I reached the well and found my elemental friend dodging and darting about, trying to escape a group of Dvergr. Intent on capturing it, they didn’t see me at first, but when they did, the leader – the same one who had tried to trap the elemental in stone and who Torgood had met in Scrubplains – yelled and the small men raced toward me. I called the wind to blow them back, but nothing happened. They swarmed the horse, which let out shrill whinny. One of the Dvergr tried to climb up it’s tail but it bucked and wheeled, knocking the small man off. More caught at the reins and its legs. Strong hands pulled me down and the horse fled.
They pulled me up to leader, who stood on the edge of the well, triumphantly holding the quivering fire elemental in a carved stone cage contraption.
“Ah, you think you escaped me, eh Nordling? I have your elemental. What will you do now?”
The elemental spat sparks, but I had nothing.
“What do you want?”
He laughed; a short, guttural sound – it made me cringe. He said something in his language and the others ground their teeth loudly – their version of snickering I guess.
“I will take your elemental and it will fuel the furnace that makes our swords – the swords that will cut down your kind.” He stepped toward me, shaking the elemental in its cage. “I will take your blood and perform the gragluff.” He was close enough now that his spittle sprayed my face. “Dvergr will be supreme.”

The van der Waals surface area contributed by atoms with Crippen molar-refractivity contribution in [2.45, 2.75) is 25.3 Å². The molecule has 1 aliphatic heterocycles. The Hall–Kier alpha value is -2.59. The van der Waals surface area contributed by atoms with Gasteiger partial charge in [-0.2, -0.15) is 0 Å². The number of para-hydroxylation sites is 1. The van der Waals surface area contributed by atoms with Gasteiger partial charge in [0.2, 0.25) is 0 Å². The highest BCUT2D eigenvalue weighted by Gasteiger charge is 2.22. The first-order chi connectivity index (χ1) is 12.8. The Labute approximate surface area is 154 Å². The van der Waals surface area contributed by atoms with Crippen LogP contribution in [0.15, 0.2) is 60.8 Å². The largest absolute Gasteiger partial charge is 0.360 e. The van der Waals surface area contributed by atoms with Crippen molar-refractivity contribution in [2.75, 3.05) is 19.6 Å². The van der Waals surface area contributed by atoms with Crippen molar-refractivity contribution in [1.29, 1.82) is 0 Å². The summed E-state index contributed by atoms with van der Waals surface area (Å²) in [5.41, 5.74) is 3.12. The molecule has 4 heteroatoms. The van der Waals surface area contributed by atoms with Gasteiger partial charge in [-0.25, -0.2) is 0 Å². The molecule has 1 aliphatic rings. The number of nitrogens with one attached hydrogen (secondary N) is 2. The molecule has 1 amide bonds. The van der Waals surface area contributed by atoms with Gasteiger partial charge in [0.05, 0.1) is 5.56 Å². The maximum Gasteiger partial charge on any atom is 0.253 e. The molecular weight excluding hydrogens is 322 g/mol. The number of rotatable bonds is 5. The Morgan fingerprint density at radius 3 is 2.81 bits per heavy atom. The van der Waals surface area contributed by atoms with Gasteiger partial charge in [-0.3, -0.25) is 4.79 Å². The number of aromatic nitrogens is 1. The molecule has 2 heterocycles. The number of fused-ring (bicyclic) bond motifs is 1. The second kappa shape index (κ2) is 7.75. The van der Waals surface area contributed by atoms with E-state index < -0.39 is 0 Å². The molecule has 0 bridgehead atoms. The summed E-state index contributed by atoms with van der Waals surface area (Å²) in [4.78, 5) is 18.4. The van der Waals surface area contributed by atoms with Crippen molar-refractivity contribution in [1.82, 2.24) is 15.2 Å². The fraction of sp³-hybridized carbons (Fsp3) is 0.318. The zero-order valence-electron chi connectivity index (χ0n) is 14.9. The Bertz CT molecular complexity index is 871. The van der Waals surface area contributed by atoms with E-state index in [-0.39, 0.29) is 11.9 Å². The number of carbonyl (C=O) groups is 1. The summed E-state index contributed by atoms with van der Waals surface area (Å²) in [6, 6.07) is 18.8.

He turned from me and stepped on to the edge of the well, saying “Bring him.” He dropped in, but there was no splash.
I struggled with all my might, dragging my feet, yelling, kicking. To no avail. I tried to use my voice but one of the Dvergr backhanded me, splitting my lip. He chuckled and licked the blood off.
Just as they were about to take me over the edge of the well, a horn sounded and a strange popping sound caused the Dvergr on my right to fall.
I wrenched free from the hands holding me and turned in time to see Sentinel Vytar shoot an explosive projectile from an ornate crossbow at me. The Dvergr at my side fell with a cry. I ducked and scuttled out of the way and the Dvergr dove into the well.
A moment later all was silent.
I peaked out from the edge of the building I hid behind and spotted the sentinel prodding a dead, hopefully dead, Dvergr with his boot.
“Are you well, my lord?” he asked as I stepped out.
“Mostly,” I answered, trying to calm my pounding heart.
“Good. Come, we must go.”
I had no argument with that so I followed him through the burned out town to the north gate. There I spotted my horse, tied next to a horse-type thing.
“What’s that?”
“A horchine. It’s part horse, part machine. Very fast and reliable. The Grand Council has equipped all of its sentinels with them.”
My horse didn’t seem to mind it’s mechanical counterpart, so I tried not to scare us both when Sentinel Vytar climbed upon it and it started to move with a strange metallic whir.
“How does it work?” I asked as we rode through the burned forest.
“Mech-magic, of course, my lord.”
His tone made me say, “Oh, of course. Why do you call me that?”
He raised an eyebrow in inquiry.
“I’m not your lord.”
“Obviously you are one of the mech-magic wielders, and thus above me in station. I apologize for not realizing it sooner. I should not have put you into the jail. I am so sorry.”
I closed my mouth, which had dropped open in surprise.
Was mech-magic more accepted than magic-magic? Was there a difference? Did I really know any magic to begin with? And if I did, how did that mesh with the simple hospitlar from Oakvale?
“I’m not, so please don’t call me that.”
He shrugged, “What shall I call you, then?”
My partially healed body hurt and I worried about my fire elemental friend in the hands of those filthy stone men.
“Gestin will do for now.”